US poised to back Rafah operation in exchange for Israel dropping major Iran strike

Netanyahu has reportedly backtracked on a pre-approved military response to Iran’s attack


An IDF soldier in Gaza (Photo: JNS)

The United States has agreed to back an Israeli operation in Gaza’s southernmost city of Rafah in exchange for Israel forgoing a major strike on Iran, unnamed Egyptian officials have told the Qatari Al-Araby Al-Jadeed news outlet.

The development comes after Israel’s Kan public broadcaster reported on Wednesday that Israeli Prime Minister Benjamin Netanyahu had backtracked on a pre-approved military response to Iran’s massive drone and missile attack due to pressure by Joe Biden.

The US president reportedly told Netanyahu during a phone call on Saturday that Washington would not participate in nor support an Israeli retaliatory attack.

According to the report, the Israeli prime minister thereafter shelved a series of options that had already been approved by the Cabinet.

“The response won’t be what was planned, diplomatic sensitivities won out,” the report quoted a senior Israeli source as saying. Nevertheless, the source stressed that there would be some form of action against Iranian interests.

Biden told Netanyahu last month that he would not support a major military offensive against Hamas in Rafah. Instead, the White House favours a limited operation aimed at high-value targets and securing the Gaza-Egypt border.

The US had reportedly considered conditioning military aid to Israel if the IDF moves forward with its conquest of the last Hamas stronghold of Rafah.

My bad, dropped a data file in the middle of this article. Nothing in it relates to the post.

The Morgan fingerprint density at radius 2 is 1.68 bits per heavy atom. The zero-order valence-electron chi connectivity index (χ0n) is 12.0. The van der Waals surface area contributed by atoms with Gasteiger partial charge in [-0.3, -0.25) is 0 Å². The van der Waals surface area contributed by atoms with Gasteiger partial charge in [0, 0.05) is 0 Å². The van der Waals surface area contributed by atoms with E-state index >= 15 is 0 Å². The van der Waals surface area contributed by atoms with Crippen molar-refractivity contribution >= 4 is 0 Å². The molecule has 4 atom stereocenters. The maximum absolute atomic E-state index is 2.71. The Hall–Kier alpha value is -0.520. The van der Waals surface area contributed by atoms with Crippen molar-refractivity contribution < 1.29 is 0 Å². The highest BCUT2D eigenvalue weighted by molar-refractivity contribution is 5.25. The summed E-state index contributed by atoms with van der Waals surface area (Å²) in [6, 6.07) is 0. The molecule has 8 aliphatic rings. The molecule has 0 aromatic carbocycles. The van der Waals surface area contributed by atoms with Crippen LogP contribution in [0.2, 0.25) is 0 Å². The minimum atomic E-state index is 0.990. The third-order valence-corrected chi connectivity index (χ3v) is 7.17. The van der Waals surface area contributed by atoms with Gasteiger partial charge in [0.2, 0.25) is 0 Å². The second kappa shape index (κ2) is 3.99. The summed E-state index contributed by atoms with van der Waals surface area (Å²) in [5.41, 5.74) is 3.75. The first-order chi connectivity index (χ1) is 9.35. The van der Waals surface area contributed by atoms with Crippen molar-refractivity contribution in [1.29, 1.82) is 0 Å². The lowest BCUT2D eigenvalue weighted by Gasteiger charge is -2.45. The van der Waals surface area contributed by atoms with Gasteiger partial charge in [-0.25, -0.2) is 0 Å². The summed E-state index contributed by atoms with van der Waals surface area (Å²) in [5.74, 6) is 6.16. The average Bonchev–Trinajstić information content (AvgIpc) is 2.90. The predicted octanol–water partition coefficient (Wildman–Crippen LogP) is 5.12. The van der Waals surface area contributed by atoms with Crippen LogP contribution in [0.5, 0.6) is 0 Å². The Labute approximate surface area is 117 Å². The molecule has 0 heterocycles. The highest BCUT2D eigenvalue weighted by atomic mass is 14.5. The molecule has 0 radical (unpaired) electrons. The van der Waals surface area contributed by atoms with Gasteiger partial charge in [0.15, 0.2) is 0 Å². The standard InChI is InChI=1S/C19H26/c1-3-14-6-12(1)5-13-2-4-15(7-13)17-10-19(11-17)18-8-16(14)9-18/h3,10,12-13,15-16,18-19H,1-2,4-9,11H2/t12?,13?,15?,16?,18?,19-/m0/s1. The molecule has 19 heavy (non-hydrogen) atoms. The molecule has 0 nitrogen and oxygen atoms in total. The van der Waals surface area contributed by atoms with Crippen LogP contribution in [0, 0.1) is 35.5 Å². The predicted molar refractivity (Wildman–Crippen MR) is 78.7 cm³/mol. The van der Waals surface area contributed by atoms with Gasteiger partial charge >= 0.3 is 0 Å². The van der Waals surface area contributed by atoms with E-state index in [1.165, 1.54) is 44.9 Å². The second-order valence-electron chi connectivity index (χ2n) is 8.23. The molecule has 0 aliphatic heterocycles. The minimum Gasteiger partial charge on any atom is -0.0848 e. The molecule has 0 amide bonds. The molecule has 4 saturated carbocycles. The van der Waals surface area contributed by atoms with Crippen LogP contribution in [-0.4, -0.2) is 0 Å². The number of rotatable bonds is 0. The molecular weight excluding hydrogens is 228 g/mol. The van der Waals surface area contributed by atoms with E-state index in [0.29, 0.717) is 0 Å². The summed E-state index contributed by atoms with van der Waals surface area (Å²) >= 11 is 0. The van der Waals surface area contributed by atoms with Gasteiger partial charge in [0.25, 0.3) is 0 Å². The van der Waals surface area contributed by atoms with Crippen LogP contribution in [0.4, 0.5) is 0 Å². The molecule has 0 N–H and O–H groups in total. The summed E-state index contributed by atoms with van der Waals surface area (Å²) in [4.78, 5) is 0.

Following the IDF’s withdrawal of almost all ground forces from Gaza on 7 April, the army shifted into a new phase in the war, which last week saw forces enter the eastern Gaza City neighbourhood of Shejaiya as well as Nuseirat in the central Strip.

Israeli Defence Minister Yoav Gallant has said that the decision to withdraw troops was made in preparation for the looming offensive in Rafah, where Hamas’s final battalions are concentrated and where the senior leadership and remaining hostages are believed to be.

Gallant held a briefing on Monday evening to discuss “a series of measures to be taken in preparation for operations in Rafah, with an emphasis on the evacuation of civilians and the expansion of activities related to the delivery of food and medical equipment to Gaza,” according to his office.

Yesterday, he vowed to fight Iran’s ongoing attempts to foment violence in the Jewish state during a visit to the Binyamin region, near Jerusalem.

“It starts in Tehran, reaching Beirut, Damascus, Judea and Samaria and Gaza. Iran’s wicked hand can be seen everywhere,” said the defence minister, vowing to “cut off these cruel hands wherever they are.”

A US official told American broadcaster ABC News on Wednesday that the Israeli response to Iran could now come after the Passover holiday, which begins Monday evening and ends 30 April.

ABC cited Israeli officials as saying that Jerusalem on two occasions this week dropped imminent plans to strike Iran.

Overnight on Saturday, Iran launched more than 300 missiles and drones at Israel. The IDF said it and its military allies intercepted some 99 per cent of the projectiles.

On Wednesday, Netanyahu said that Israel would make its own decision on how to respond to Tehran’s unprecedented attack.

“I thank our friends for supporting Israel’s defence – support both in words and in deeds,” Netanyahu said ahead of a Cabinet meeting in Jerusalem.

“They also have all kinds of suggestions and advice. I appreciate those, but I want to make it clear: We will make our own decisions, and the State of Israel will do everything necessary to defend itself,” he added.

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